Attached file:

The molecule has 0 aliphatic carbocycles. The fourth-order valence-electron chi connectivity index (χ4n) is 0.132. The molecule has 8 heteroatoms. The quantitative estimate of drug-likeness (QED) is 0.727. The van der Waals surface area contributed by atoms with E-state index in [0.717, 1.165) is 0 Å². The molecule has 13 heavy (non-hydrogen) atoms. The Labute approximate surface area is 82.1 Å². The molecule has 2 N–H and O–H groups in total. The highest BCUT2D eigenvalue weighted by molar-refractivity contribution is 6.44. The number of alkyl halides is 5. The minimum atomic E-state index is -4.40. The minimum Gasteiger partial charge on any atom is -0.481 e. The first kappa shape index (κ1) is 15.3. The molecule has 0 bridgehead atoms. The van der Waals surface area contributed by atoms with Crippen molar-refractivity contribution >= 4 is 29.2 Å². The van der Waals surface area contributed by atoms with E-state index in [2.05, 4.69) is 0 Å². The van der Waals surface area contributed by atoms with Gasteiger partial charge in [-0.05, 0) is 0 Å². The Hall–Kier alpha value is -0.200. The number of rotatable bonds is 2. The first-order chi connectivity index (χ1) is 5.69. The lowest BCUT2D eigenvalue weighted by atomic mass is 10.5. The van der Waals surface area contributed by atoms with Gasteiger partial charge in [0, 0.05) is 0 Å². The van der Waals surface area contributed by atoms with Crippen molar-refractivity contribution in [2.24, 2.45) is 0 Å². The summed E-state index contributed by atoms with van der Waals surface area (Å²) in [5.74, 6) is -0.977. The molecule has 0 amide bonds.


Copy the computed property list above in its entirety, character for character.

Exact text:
The molecule has 0 aliphatic carbocycles. The fourth-order valence-electron chi connectivity index (χ4n) is 0.132. The molecule has 8 heteroatoms. The quantitative estimate of drug-likeness (QED) is 0.727. The van der Waals surface area contributed by atoms with E-state index in [0.717, 1.165) is 0 Å². The molecule has 13 heavy (non-hydrogen) atoms. The Labute approximate surface area is 82.1 Å². The molecule has 2 N–H and O–H groups in total. The highest BCUT2D eigenvalue weighted by molar-refractivity contribution is 6.44. The number of alkyl halides is 5. The minimum atomic E-state index is -4.40. The minimum Gasteiger partial charge on any atom is -0.481 e. The first kappa shape index (κ1) is 15.3. The molecule has 0 bridgehead atoms. The van der Waals surface area contributed by atoms with Crippen molar-refractivity contribution >= 4 is 29.2 Å². The van der Waals surface area contributed by atoms with E-state index in [2.05, 4.69) is 0 Å². The van der Waals surface area contributed by atoms with Gasteiger partial charge in [-0.05, 0) is 0 Å². The Hall–Kier alpha value is -0.200. The number of rotatable bonds is 2. The first-order chi connectivity index (χ1) is 5.69. The lowest BCUT2D eigenvalue weighted by atomic mass is 10.5. The van der Waals surface area contributed by atoms with Gasteiger partial charge in [0, 0.05) is 0 Å². The van der Waals surface area contributed by atoms with Crippen molar-refractivity contribution in [2.24, 2.45) is 0 Å². The summed E-state index contributed by atoms with van der Waals surface area (Å²) in [5.74, 6) is -0.977. The molecule has 0 amide bonds.